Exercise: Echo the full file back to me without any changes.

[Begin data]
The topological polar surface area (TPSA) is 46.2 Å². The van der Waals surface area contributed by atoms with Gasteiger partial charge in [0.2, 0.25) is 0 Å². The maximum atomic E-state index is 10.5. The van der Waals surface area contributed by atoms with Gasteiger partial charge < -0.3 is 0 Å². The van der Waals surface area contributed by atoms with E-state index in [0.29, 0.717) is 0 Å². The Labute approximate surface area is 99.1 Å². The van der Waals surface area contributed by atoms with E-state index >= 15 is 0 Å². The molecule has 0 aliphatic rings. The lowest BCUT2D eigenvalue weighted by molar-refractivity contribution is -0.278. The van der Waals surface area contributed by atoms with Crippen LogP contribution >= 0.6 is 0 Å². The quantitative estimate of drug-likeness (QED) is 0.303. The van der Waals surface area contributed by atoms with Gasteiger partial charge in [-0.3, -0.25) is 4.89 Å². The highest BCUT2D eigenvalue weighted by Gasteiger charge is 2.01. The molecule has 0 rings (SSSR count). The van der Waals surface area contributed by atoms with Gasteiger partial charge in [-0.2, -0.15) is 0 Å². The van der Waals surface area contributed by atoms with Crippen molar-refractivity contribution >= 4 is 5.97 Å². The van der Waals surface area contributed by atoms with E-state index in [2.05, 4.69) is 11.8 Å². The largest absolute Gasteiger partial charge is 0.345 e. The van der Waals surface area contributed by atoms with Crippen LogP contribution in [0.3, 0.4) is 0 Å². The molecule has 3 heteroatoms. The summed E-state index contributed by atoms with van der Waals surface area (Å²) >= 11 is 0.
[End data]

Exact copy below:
The topological polar surface area (TPSA) is 46.2 Å². The van der Waals surface area contributed by atoms with Gasteiger partial charge in [0.2, 0.25) is 0 Å². The maximum atomic E-state index is 10.5. The van der Waals surface area contributed by atoms with Gasteiger partial charge < -0.3 is 0 Å². The van der Waals surface area contributed by atoms with E-state index in [0.29, 0.717) is 0 Å². The Labute approximate surface area is 99.1 Å². The van der Waals surface area contributed by atoms with E-state index >= 15 is 0 Å². The molecule has 0 aliphatic rings. The lowest BCUT2D eigenvalue weighted by molar-refractivity contribution is -0.278. The van der Waals surface area contributed by atoms with Crippen LogP contribution >= 0.6 is 0 Å². The quantitative estimate of drug-likeness (QED) is 0.303. The van der Waals surface area contributed by atoms with Gasteiger partial charge in [-0.3, -0.25) is 4.89 Å². The highest BCUT2D eigenvalue weighted by Gasteiger charge is 2.01. The molecule has 0 rings (SSSR count). The van der Waals surface area contributed by atoms with Gasteiger partial charge in [-0.2, -0.15) is 0 Å². The van der Waals surface area contributed by atoms with Crippen molar-refractivity contribution >= 4 is 5.97 Å². The van der Waals surface area contributed by atoms with E-state index in [2.05, 4.69) is 11.8 Å². The largest absolute Gasteiger partial charge is 0.345 e. The van der Waals surface area contributed by atoms with Crippen LogP contribution in [0.3, 0.4) is 0 Å². The molecule has 3 heteroatoms. The summed E-state index contributed by atoms with van der Waals surface area (Å²) >= 11 is 0.